29. Donny
    Permalink to comment#

    Oh my god, what a waste of time… If this is new to you, you really should start at CSS tutorial part 1.

  30. I would say this is a great tip. The one comment I would make is that a very slight margin between the list items (vertically) can prevent you from accidentally clicking one of the adjacent links. Especially on touch devices, it can be very easy to “miss” the link slightly, and getting no response for a slight miss is better than hitting a different link and having to go back after a page load.

    Overall a great tip. Thanks!

  31. Martin
    Permalink to comment#

    This is what its all about! More basic stuff for us newbs. :)

  32. Permalink to comment#

    This is the best kind of article to learn: practical, short and simple! :D

  33. Instead of adding padding to the <a>, I usually do something like:

    li { height: 40px; }
    a { display: block; line-height: 40px; }

    which centers the text vertically without needing to add padding to the top and bottom.

    • Jörg
      Permalink to comment#

      I do that often, too. But this solution works only for a single line menu item. If the text in the link breaks, because of limited width, the space between the lines is too much.

  34. Good tip. Use this one just about every day.

    One thing that bothers me is when people use block anchors without purpose. If you’re changing the background color or other styles to make it appear more like a button or somesuch, that’s awesome.

    When people use display: block; on a regular old list, and the only thing that changes on the link is color or underline, I would rather use default list styling. Say you have an area 300px wide, but most links are only 50 or 100px. You hover over the right side of that 300px area, and the link gets underlined way over to the left because it’s a block element. Not a big deal by far, but it just looks and acts kind of weird to me.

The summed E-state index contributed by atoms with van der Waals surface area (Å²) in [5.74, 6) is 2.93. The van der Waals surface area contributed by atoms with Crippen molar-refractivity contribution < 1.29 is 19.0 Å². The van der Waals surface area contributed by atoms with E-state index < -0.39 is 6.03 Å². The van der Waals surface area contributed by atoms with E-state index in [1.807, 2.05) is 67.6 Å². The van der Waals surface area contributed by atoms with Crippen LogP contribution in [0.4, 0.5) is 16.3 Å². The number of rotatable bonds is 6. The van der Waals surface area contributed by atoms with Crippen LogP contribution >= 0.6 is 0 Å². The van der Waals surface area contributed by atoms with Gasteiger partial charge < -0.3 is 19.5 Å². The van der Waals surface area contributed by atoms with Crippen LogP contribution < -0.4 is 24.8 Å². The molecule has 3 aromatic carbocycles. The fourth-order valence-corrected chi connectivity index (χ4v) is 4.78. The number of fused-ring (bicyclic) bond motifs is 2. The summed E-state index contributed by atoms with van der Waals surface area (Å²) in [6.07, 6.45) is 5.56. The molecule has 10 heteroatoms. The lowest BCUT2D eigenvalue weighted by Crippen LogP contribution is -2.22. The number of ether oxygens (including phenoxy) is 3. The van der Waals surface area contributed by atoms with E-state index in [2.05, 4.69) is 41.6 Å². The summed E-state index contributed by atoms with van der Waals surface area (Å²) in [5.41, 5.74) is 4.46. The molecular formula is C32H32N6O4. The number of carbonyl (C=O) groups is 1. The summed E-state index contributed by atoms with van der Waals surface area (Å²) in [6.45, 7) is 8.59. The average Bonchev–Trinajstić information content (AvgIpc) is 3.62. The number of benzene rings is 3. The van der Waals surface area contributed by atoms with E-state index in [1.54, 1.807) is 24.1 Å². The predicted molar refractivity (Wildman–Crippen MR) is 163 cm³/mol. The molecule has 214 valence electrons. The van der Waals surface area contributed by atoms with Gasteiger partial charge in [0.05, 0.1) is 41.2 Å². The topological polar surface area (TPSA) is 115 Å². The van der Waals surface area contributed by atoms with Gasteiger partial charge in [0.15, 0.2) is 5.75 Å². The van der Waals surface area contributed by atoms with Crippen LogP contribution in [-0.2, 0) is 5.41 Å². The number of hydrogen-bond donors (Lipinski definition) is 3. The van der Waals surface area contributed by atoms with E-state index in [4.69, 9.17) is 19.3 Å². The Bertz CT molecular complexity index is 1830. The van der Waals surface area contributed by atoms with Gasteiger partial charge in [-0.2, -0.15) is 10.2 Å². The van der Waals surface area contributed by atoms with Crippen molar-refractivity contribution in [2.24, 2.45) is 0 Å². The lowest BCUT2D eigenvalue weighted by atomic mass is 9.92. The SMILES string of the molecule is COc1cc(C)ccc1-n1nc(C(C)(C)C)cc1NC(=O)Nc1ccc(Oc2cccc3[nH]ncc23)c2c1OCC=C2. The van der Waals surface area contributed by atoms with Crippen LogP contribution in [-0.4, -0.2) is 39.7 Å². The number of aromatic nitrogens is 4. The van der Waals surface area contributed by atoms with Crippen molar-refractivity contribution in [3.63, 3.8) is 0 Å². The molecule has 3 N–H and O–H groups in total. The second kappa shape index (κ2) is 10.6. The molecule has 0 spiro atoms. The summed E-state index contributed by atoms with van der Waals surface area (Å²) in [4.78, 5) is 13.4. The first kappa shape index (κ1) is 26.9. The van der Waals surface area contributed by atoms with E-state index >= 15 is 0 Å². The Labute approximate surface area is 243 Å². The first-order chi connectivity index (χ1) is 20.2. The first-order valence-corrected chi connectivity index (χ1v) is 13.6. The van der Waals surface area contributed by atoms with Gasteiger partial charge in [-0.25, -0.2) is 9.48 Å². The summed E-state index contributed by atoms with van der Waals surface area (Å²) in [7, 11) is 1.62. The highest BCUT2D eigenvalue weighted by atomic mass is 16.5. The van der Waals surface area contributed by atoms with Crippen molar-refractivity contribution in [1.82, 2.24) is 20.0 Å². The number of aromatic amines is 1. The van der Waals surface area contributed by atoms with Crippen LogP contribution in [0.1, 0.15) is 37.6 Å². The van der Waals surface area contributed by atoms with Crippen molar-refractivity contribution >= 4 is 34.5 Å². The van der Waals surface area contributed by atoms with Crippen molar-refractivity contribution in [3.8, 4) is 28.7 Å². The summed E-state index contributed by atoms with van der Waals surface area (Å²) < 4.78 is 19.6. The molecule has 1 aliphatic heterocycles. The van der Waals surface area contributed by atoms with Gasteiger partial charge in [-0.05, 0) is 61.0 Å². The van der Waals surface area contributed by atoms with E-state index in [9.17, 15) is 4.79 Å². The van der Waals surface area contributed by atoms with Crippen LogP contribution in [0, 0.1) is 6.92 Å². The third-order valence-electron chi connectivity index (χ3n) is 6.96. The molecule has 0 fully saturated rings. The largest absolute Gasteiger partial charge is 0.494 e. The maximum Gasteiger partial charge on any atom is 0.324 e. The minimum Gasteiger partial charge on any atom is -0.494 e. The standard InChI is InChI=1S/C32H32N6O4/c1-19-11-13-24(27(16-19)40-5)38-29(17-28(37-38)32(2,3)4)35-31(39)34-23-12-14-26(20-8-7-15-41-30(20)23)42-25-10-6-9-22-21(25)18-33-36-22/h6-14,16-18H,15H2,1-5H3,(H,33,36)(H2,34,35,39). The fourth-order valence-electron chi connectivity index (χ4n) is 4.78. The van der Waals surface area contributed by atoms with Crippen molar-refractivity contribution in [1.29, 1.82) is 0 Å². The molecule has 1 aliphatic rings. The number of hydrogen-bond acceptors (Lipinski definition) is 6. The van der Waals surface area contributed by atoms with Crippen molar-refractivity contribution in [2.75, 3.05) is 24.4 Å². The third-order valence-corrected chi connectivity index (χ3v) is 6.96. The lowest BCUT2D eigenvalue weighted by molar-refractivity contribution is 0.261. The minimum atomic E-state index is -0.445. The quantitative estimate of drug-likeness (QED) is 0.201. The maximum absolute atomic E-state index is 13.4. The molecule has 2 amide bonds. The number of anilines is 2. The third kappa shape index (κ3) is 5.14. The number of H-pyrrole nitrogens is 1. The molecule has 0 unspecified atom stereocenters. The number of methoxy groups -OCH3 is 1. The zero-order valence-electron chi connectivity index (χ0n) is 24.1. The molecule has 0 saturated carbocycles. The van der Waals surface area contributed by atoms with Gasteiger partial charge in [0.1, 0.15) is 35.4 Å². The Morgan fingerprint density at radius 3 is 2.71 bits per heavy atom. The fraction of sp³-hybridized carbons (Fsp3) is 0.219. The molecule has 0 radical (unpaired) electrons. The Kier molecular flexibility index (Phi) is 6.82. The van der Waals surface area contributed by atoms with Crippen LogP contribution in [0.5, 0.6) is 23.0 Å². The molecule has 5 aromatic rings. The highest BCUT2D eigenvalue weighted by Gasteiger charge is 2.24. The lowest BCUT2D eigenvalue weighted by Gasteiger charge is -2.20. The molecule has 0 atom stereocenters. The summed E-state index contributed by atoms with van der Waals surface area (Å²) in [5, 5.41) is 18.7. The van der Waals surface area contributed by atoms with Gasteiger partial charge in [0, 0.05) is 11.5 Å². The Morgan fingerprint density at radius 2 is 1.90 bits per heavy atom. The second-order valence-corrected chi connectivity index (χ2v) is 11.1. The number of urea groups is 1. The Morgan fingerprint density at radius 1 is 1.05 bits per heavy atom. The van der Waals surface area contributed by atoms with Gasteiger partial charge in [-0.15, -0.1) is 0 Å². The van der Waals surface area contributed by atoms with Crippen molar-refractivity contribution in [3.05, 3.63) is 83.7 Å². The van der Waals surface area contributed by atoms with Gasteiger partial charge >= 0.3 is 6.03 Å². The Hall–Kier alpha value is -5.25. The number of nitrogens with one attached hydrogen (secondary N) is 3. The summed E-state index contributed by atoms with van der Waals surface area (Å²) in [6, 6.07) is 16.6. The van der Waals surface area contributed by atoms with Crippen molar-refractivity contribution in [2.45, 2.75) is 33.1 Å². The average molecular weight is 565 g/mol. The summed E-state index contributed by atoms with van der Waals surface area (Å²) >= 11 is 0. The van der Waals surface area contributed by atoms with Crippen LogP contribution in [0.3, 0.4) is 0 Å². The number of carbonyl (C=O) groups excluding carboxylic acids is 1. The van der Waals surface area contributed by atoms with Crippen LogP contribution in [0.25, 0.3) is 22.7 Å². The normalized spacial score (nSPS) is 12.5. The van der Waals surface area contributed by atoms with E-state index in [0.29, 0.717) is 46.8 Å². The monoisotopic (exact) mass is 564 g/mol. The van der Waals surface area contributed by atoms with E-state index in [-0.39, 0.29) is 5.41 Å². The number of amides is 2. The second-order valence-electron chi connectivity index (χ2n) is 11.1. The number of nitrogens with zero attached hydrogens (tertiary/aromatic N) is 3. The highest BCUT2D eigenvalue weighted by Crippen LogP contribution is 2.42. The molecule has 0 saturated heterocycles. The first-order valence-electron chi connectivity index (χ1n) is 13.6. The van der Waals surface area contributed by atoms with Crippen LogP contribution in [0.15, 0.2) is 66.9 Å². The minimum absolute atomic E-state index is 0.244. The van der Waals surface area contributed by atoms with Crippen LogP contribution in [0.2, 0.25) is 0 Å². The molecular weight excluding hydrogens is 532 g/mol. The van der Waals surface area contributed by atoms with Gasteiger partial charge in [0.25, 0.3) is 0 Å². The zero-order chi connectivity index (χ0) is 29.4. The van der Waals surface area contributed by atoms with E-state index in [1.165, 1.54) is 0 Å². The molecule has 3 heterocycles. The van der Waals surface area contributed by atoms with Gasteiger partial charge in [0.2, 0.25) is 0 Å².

35. Permalink to comment#

    thx for this article, i was looking for a way to fix this! great!

  36. Permalink to comment#

    Great. Very simple post yet very useful.

  37. Permalink to comment#

    off topic ; -)
    The new design of site is very nice!

  38. ali
    Permalink to comment#

    Great Design Chris.

  39. Micah
    Permalink to comment#

    Now here is the bigger challenge. Making the <a> area LARGER than the containing so that you can hover navigation where the secondary nav is spaced several pixels away from the primary nav. I finally got it to work at http://www.printcopyfactory.com, but as for the logic of it all? I need to go stare at that CSS for a while.

  40. Permalink to comment#

    Yes! I have been wondering how to do this. Thanks!

  41. Hi Chris,

    I like your new design.

    If it helps, some of the avatars in the comments section are getting cut-ff on my browser.

    Screenshot: http://img225.imageshack.us/img225/6866/commentscsstricks.png

    I am using the latest version of Google Chrome & my screen resolution is 1024 by 768.

  42. Simple, but so true! This should one of the first things all web developers learn! There is noting more frustrating than a hard to hit link!

  43. Permalink to comment#

    Awesome. This definitely beats my old method.

    For those interested: My method was simply to wrap an < li < inside an < a < . This, of course, does not validate (and doesn’t work in some browsers).

  44. Permalink to comment#

    Simple but very usefulllll. One question, should we declare width and height to the single anchor link /*like read more link */ which has block level?

  45. downcasteyes
    Permalink to comment#

    I ran into this article when I was looking for a solution to an unordered list menu not displaying properly in IE7. This article provided some solutions but I noticed that it doesn’t really address HORIZONTAL menus. Maybe someday Chris will revisit this topic. Hint Hint. =)